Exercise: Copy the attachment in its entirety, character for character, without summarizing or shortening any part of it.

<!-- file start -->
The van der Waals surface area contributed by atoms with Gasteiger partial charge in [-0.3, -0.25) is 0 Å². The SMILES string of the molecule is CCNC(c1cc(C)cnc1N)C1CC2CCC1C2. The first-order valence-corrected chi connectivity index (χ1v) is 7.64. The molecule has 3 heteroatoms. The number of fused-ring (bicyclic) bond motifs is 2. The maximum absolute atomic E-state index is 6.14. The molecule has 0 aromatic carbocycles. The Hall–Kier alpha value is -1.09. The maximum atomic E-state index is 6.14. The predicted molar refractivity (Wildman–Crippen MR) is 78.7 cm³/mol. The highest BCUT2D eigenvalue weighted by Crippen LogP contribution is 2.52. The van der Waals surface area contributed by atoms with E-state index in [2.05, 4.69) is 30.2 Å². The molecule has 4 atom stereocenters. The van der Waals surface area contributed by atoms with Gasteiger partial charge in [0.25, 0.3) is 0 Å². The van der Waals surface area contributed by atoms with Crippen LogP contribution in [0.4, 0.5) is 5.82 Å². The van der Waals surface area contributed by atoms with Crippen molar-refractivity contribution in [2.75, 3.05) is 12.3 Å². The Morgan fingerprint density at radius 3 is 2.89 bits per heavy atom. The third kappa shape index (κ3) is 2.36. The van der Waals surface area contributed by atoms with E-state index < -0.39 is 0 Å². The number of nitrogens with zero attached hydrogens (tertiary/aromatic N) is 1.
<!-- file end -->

The van der Waals surface area contributed by atoms with Gasteiger partial charge in [-0.3, -0.25) is 0 Å². The SMILES string of the molecule is CCNC(c1cc(C)cnc1N)C1CC2CCC1C2. The first-order valence-corrected chi connectivity index (χ1v) is 7.64. The molecule has 3 heteroatoms. The number of fused-ring (bicyclic) bond motifs is 2. The maximum absolute atomic E-state index is 6.14. The molecule has 0 aromatic carbocycles. The Hall–Kier alpha value is -1.09. The maximum atomic E-state index is 6.14. The predicted molar refractivity (Wildman–Crippen MR) is 78.7 cm³/mol. The highest BCUT2D eigenvalue weighted by Crippen LogP contribution is 2.52. The van der Waals surface area contributed by atoms with E-state index in [2.05, 4.69) is 30.2 Å². The molecule has 4 atom stereocenters. The van der Waals surface area contributed by atoms with Gasteiger partial charge in [0.25, 0.3) is 0 Å². The van der Waals surface area contributed by atoms with Crippen LogP contribution in [0.4, 0.5) is 5.82 Å². The van der Waals surface area contributed by atoms with Crippen molar-refractivity contribution in [2.75, 3.05) is 12.3 Å². The Morgan fingerprint density at radius 3 is 2.89 bits per heavy atom. The third kappa shape index (κ3) is 2.36. The van der Waals surface area contributed by atoms with E-state index < -0.39 is 0 Å². The number of nitrogens with zero attached hydrogens (tertiary/aromatic N) is 1.